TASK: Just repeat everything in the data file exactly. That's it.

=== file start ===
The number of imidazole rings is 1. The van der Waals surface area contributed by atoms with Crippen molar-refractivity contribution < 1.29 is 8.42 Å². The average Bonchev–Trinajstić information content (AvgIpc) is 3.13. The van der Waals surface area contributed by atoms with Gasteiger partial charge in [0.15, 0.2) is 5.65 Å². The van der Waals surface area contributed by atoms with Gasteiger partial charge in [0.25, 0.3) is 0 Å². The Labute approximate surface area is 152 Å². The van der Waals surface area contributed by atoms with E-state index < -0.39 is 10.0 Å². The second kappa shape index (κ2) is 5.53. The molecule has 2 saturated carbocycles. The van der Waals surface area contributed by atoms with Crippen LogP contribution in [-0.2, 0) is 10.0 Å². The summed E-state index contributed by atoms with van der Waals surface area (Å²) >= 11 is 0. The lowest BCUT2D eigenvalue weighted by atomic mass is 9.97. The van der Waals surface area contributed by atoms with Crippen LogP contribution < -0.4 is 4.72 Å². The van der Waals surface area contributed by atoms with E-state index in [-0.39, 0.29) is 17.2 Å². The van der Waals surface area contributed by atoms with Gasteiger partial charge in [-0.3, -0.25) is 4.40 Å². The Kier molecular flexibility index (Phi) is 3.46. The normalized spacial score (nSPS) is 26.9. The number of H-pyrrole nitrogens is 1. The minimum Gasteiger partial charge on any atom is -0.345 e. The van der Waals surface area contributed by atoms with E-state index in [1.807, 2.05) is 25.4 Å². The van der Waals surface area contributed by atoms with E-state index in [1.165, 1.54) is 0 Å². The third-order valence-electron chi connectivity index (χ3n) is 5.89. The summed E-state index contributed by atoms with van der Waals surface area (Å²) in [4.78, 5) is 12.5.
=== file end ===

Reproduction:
The number of imidazole rings is 1. The van der Waals surface area contributed by atoms with Crippen molar-refractivity contribution < 1.29 is 8.42 Å². The average Bonchev–Trinajstić information content (AvgIpc) is 3.13. The van der Waals surface area contributed by atoms with Gasteiger partial charge in [0.15, 0.2) is 5.65 Å². The van der Waals surface area contributed by atoms with Gasteiger partial charge in [0.25, 0.3) is 0 Å². The Labute approximate surface area is 152 Å². The van der Waals surface area contributed by atoms with E-state index < -0.39 is 10.0 Å². The second kappa shape index (κ2) is 5.53. The molecule has 2 saturated carbocycles. The van der Waals surface area contributed by atoms with Crippen LogP contribution in [-0.2, 0) is 10.0 Å². The summed E-state index contributed by atoms with van der Waals surface area (Å²) >= 11 is 0. The lowest BCUT2D eigenvalue weighted by atomic mass is 9.97. The van der Waals surface area contributed by atoms with Crippen LogP contribution < -0.4 is 4.72 Å². The van der Waals surface area contributed by atoms with E-state index in [-0.39, 0.29) is 17.2 Å². The van der Waals surface area contributed by atoms with Gasteiger partial charge in [-0.3, -0.25) is 4.40 Å². The Kier molecular flexibility index (Phi) is 3.46. The normalized spacial score (nSPS) is 26.9. The number of H-pyrrole nitrogens is 1. The minimum Gasteiger partial charge on any atom is -0.345 e. The van der Waals surface area contributed by atoms with E-state index in [1.807, 2.05) is 25.4 Å². The van der Waals surface area contributed by atoms with E-state index in [1.165, 1.54) is 0 Å². The third-order valence-electron chi connectivity index (χ3n) is 5.89. The summed E-state index contributed by atoms with van der Waals surface area (Å²) in [4.78, 5) is 12.5.